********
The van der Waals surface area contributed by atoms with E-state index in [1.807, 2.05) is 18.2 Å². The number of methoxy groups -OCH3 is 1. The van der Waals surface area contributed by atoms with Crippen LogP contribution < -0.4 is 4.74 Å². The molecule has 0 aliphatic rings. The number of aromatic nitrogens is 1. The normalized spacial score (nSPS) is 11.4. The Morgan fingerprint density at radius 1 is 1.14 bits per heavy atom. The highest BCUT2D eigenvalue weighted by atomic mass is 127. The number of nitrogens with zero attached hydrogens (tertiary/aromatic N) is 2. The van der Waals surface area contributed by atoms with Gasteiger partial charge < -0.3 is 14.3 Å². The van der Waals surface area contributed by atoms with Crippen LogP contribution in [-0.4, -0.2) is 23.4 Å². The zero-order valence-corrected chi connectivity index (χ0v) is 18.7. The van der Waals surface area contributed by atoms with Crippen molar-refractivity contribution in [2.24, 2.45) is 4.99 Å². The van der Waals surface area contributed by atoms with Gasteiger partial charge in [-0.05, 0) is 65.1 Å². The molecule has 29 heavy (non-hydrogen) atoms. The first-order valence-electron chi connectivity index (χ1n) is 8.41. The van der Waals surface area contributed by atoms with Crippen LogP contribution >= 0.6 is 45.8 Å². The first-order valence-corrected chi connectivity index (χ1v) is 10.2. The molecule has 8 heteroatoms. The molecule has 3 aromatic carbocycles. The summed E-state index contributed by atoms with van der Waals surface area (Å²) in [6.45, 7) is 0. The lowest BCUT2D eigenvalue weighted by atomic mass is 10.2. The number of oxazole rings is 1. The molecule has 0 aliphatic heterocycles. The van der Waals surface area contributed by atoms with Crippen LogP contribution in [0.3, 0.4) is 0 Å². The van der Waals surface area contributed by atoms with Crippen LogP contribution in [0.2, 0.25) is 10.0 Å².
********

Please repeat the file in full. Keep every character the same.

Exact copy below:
The van der Waals surface area contributed by atoms with E-state index in [1.807, 2.05) is 18.2 Å². The number of methoxy groups -OCH3 is 1. The van der Waals surface area contributed by atoms with Crippen LogP contribution < -0.4 is 4.74 Å². The molecule has 0 aliphatic rings. The number of aromatic nitrogens is 1. The normalized spacial score (nSPS) is 11.4. The Morgan fingerprint density at radius 1 is 1.14 bits per heavy atom. The highest BCUT2D eigenvalue weighted by atomic mass is 127. The number of nitrogens with zero attached hydrogens (tertiary/aromatic N) is 2. The van der Waals surface area contributed by atoms with Gasteiger partial charge < -0.3 is 14.3 Å². The van der Waals surface area contributed by atoms with Crippen LogP contribution in [-0.4, -0.2) is 23.4 Å². The zero-order valence-corrected chi connectivity index (χ0v) is 18.7. The van der Waals surface area contributed by atoms with Crippen molar-refractivity contribution in [2.24, 2.45) is 4.99 Å². The van der Waals surface area contributed by atoms with Gasteiger partial charge in [-0.05, 0) is 65.1 Å². The molecule has 29 heavy (non-hydrogen) atoms. The first-order valence-electron chi connectivity index (χ1n) is 8.41. The van der Waals surface area contributed by atoms with Crippen LogP contribution >= 0.6 is 45.8 Å². The first-order valence-corrected chi connectivity index (χ1v) is 10.2. The molecule has 8 heteroatoms. The molecule has 3 aromatic carbocycles. The summed E-state index contributed by atoms with van der Waals surface area (Å²) in [6.45, 7) is 0. The lowest BCUT2D eigenvalue weighted by atomic mass is 10.2. The number of oxazole rings is 1. The molecule has 0 aliphatic heterocycles. The van der Waals surface area contributed by atoms with Crippen LogP contribution in [0.3, 0.4) is 0 Å². The van der Waals surface area contributed by atoms with Crippen LogP contribution in [0.2, 0.25) is 10.0 Å².